Thus I set about traveling to Durham in search of Inspector Gently.

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Thank you Emma. Have seen Line of Duty. Will check out The Professionals.

MI-5 was another favorite. Saw Peter Firth ages ago in Equus at the National Theatre. We were all younger then.

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This is making for such interesting reading! Location scouting, who knew?!

Regarding travel journals, I take the tiniest Moleskin notebook (2 in by 3 in, I think) and jot down memories each day. For last month's trip, I added a new and useful (for me) step: I jotted down ahead of time the opening hours of the various sights, attractions, shops, churches, etc that were on my "nice to see" list. Having these things in my notebook was so nice because I didn't have Google the same things over and over on my phone or get the phone out to check Rick's London e-guide. Very analog!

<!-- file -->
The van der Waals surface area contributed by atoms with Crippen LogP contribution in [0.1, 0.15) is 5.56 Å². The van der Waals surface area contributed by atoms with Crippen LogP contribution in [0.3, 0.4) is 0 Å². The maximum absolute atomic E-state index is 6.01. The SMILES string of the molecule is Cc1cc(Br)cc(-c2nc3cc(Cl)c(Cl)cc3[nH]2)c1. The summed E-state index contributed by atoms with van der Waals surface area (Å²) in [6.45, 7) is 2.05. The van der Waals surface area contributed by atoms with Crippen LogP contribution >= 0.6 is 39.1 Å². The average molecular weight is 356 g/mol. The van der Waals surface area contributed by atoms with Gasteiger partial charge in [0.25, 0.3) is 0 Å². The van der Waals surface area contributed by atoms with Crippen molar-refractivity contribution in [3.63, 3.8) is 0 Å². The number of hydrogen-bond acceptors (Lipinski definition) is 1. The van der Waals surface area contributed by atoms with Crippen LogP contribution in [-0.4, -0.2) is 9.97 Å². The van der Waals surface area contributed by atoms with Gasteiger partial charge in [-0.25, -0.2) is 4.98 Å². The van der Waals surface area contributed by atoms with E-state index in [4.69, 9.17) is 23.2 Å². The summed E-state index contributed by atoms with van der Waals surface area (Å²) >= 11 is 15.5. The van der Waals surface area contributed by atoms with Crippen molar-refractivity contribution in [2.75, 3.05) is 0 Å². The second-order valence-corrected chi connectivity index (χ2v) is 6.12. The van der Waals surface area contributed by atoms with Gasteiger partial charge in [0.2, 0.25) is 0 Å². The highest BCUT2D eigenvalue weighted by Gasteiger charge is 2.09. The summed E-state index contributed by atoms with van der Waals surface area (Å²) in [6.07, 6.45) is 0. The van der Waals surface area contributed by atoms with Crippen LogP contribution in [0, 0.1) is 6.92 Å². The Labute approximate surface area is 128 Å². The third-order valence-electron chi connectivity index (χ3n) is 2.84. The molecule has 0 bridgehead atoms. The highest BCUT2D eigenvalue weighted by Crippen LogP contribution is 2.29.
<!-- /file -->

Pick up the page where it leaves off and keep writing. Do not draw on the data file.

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Thanks Accidental Southerner. Love the concept of analog. Yes I text, can blog and use apps on my phone but NO Facebook, Twitter, etc. I even write thank you notes. Generational.

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Contacted the area's film liaison and told her of my desire to write an article about film production in Northumberland. Specified an emphasis on George Gently locations. She arranged a tour. I contacted the Cathedral, secured an AirBnb stay and booked my train ticket in advance.

Left Kings Cross around 7am The three hour train ride North was relaxing. Urban vestiges of London quickly gave way to pastoral England.

A hilly university town Durham lies on the River Wear. The Cathedral sits atop the most central hill dominating the skyline.

A World Heritage site Durham Cathedral has made more than one screen appearance. Most recently host to the Avengers: